Forgetting

I woke up later from the bright light on my closed eyelids making the inside of them a bright orange colour. I opened them groggily and turned my head away. There was a dry taste in my mouth. I had to get up and go and brush it out.

I came out of the bathroom a few minutes later, running my fingers through my rumpled hair. Back in my room, I dragged a brush through it. Why had I gone to sleep in my clothes? I pulled them off even though they didn’t look dirty, and changed into something clean. I stood in front of the full-length mirror on the inside of the wardrobe door to see if the outfit of blue knee-length jeans, silver flats and neon-guitar-patterned t-shirt looked okay on me. But there was something wrong with my reflection.

Looking back at me was my face, all right. But I didn’t look quite right. My reflection didn’t look substantial enough. It should be defined clearly in the mirror, but it wasn’t. I didn’t look pale, I just looked - translucent. As if I wasn’t quite there. As if the light could shine through me. I looked - well, like a ghost.

I turned away and closed the wardrobe door, deciding it was just the bright sunlight from the window directly behind me that was causing the odd effect. It was a very sunny day. Looking at the clock, I saw that it was almost ten. I felt a niggling sense of something forgotten that I was supposed to have done by now, but I didn’t let it bother me.

I found my phone lying on the floor - it must have fallen out of the pocket of the jeans I had just discarded on the floor. I switched it on and to my surprise there were six missed calls all from a number I didn’t know.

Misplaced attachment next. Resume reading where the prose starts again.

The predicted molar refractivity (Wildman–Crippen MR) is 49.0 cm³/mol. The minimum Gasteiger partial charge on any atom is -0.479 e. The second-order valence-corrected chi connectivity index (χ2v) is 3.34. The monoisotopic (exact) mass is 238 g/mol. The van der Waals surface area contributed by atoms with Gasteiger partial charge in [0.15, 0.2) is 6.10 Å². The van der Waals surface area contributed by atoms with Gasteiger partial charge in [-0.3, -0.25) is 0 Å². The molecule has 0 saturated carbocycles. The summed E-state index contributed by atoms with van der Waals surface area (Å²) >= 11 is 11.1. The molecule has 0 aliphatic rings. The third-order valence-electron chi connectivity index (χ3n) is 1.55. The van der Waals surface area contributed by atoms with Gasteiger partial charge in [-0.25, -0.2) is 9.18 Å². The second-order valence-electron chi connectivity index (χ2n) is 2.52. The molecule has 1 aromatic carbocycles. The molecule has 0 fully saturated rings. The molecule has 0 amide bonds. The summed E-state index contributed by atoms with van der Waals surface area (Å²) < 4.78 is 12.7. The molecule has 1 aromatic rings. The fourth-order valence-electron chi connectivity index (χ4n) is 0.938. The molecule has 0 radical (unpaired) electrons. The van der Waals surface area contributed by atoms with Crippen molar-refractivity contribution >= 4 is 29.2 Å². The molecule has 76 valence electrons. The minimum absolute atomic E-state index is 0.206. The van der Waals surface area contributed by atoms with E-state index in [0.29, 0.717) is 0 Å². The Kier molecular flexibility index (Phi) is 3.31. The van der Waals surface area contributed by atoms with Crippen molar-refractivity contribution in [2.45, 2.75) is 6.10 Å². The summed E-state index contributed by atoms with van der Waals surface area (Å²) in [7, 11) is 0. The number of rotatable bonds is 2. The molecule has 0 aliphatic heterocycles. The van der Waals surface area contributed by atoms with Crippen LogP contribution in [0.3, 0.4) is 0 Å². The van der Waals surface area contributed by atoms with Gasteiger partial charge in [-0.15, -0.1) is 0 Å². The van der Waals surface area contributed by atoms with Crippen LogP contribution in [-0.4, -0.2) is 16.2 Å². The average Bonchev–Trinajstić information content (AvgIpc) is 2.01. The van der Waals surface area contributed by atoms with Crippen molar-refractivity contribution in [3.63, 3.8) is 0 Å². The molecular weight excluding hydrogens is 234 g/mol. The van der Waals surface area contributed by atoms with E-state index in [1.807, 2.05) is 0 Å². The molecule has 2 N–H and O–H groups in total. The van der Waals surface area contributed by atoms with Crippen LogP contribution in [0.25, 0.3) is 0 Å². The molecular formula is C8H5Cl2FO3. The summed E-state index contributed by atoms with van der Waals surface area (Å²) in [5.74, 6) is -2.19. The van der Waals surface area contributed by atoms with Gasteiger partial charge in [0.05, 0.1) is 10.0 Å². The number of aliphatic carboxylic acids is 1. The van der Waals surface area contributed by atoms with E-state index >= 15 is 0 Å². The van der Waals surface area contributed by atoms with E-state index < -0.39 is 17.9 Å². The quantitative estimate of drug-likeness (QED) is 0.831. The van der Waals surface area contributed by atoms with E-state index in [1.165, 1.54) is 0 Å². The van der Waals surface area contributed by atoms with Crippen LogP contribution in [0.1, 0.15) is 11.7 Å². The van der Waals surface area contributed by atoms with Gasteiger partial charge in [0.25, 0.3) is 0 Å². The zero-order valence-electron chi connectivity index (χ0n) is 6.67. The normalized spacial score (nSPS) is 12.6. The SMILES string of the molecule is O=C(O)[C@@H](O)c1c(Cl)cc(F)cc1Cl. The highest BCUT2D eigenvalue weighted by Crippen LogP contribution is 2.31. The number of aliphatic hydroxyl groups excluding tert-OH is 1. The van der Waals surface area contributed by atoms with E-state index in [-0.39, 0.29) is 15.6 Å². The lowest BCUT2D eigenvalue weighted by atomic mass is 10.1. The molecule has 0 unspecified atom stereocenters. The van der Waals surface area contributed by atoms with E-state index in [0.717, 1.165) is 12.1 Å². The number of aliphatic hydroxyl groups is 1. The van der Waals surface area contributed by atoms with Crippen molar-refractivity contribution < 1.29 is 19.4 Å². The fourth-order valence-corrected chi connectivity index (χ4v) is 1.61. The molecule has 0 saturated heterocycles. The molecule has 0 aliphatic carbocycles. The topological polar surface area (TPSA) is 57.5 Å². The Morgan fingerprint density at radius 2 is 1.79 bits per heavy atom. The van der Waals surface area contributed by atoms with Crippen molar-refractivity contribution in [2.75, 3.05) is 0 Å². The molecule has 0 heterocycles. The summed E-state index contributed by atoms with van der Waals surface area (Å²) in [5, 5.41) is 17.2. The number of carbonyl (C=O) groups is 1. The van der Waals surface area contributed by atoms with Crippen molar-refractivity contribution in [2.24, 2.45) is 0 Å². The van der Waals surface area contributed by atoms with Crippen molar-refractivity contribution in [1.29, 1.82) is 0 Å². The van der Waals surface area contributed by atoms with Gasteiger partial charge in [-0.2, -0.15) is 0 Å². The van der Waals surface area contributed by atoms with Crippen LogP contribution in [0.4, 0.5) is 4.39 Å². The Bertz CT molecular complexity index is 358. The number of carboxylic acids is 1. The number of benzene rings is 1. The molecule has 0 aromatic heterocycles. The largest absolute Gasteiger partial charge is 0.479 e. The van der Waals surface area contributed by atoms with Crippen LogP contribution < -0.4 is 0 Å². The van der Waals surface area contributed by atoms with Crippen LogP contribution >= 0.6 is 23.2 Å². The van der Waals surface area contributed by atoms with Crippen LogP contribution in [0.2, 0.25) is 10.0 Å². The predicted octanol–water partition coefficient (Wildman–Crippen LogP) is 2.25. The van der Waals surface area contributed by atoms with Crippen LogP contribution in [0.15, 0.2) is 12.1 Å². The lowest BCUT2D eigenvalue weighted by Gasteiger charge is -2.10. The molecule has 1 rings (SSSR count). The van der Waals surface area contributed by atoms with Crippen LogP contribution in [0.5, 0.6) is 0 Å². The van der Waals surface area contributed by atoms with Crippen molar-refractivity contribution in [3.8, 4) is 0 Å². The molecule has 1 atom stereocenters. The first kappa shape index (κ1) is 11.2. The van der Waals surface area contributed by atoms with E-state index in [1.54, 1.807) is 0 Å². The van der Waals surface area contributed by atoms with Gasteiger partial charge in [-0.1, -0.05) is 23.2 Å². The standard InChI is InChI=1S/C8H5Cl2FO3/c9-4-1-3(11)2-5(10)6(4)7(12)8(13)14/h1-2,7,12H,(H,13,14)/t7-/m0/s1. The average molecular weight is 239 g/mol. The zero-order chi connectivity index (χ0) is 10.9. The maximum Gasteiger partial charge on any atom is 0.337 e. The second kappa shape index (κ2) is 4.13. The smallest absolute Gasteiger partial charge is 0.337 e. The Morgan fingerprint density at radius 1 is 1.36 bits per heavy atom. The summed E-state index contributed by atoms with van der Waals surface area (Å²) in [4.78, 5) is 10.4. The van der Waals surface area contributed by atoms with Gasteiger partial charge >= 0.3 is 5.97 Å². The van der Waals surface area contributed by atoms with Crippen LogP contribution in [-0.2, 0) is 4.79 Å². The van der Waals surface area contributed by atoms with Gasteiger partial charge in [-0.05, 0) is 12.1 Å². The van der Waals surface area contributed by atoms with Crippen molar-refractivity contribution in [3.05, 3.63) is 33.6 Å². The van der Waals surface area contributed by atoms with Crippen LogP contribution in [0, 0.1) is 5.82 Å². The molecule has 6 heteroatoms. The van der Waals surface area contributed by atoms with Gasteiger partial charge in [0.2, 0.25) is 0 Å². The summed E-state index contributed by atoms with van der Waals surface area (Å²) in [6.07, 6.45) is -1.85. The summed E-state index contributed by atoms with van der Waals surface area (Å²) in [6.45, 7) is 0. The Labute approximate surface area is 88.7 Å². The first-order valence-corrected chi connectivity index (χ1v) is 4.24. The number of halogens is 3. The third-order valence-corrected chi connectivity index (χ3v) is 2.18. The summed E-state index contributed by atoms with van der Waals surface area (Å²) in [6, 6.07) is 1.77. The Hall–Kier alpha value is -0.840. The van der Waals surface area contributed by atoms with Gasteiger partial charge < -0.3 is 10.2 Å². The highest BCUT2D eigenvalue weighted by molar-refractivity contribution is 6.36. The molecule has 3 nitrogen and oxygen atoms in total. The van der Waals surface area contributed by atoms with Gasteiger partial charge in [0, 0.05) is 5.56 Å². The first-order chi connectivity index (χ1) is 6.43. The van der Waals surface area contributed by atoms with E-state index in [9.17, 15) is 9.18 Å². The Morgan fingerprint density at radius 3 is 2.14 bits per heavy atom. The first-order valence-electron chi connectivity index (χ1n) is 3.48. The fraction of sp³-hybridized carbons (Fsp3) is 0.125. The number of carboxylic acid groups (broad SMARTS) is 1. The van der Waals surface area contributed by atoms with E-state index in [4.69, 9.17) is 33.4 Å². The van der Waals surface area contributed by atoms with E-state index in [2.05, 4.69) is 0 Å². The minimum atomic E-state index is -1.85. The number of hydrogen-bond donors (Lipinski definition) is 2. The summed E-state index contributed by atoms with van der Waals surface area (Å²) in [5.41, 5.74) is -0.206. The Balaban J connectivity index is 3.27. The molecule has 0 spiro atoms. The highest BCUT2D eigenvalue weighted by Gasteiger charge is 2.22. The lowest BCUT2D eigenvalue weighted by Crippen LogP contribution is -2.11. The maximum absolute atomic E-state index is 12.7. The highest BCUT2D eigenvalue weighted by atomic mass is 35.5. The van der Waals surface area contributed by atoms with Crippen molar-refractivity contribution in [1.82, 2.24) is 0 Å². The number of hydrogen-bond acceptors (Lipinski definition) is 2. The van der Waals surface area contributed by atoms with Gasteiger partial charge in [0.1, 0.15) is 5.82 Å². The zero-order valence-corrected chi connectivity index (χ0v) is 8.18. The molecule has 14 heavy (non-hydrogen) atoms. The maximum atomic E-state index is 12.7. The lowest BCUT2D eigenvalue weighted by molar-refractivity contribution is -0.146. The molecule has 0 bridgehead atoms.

I hit the call-back button and held it to my ear.

“Hello?” I said, when after the third ring it was answered at the other end.

“What do you think you’re doing?” a male voice seethed. “You think you can mess me around?”

“I - I’m sorry?” I said, taken aback. “Who are you?”

There was a silence.

“Are you really as stupid as I thought you were pretending to be?” the voice demanded impatiently.

Then a hand struck the phone from behind, snatching it away and hanging up before I could even turn around. I recognised Willow and Meena stood behind me - they had come up the stairs - and Meena was holding the phone.

“I forgot,” she said with an ironic kind of half-smile, “about the fledgling memory loss.”

I stared at her blankly, wondering what they were doing at my house, and I realised that I couldn’t remember last night at all.

“Okay,” I said, resigned. I knew there was no stopping the weirdness when it came to their world. “What happened?”

Ten minutes later I was up-to-date on an abbreviated version of last night’s events. There was nothing like the feeling of knowing something was wrong and then being told you were a vampire (well, becoming one) and that was why you couldn’t remember getting into several fights and having several problems.

The good thing was, once I had been reminded, I could almost remember it properly. It was the blurry kind of memory you would have if you had been too tired at the time to focus on much.

“Oh, crap,” I mumbled, snatching my phone back.

“Yeah, I thought so too,” Meena commented. “Didn’t want you answering that.”

“So where have you two been?”

“The Watermill,” Willow announced. “When your house phone rung this morning, we picked it up and were asked by Allan if you had left the house yet to go and meet him.”

“Um, why?”

“We pretended to be your mother. She was upstairs, asleep. Turns out, he was under the impression you were going to give him something.”

She narrowed her eyes and I felt nervous.

“I wasn’t.”

“Well, anyways, he saw us coming and was off like a shot.”

“Looks like he was a bit pissed at you about that,” Willow said, checking the mobile’s call log.

“Right. So, congrats, guys, you scared him off,” I said throwing my hands up in a sarcastic gesture. “What now?”

The End

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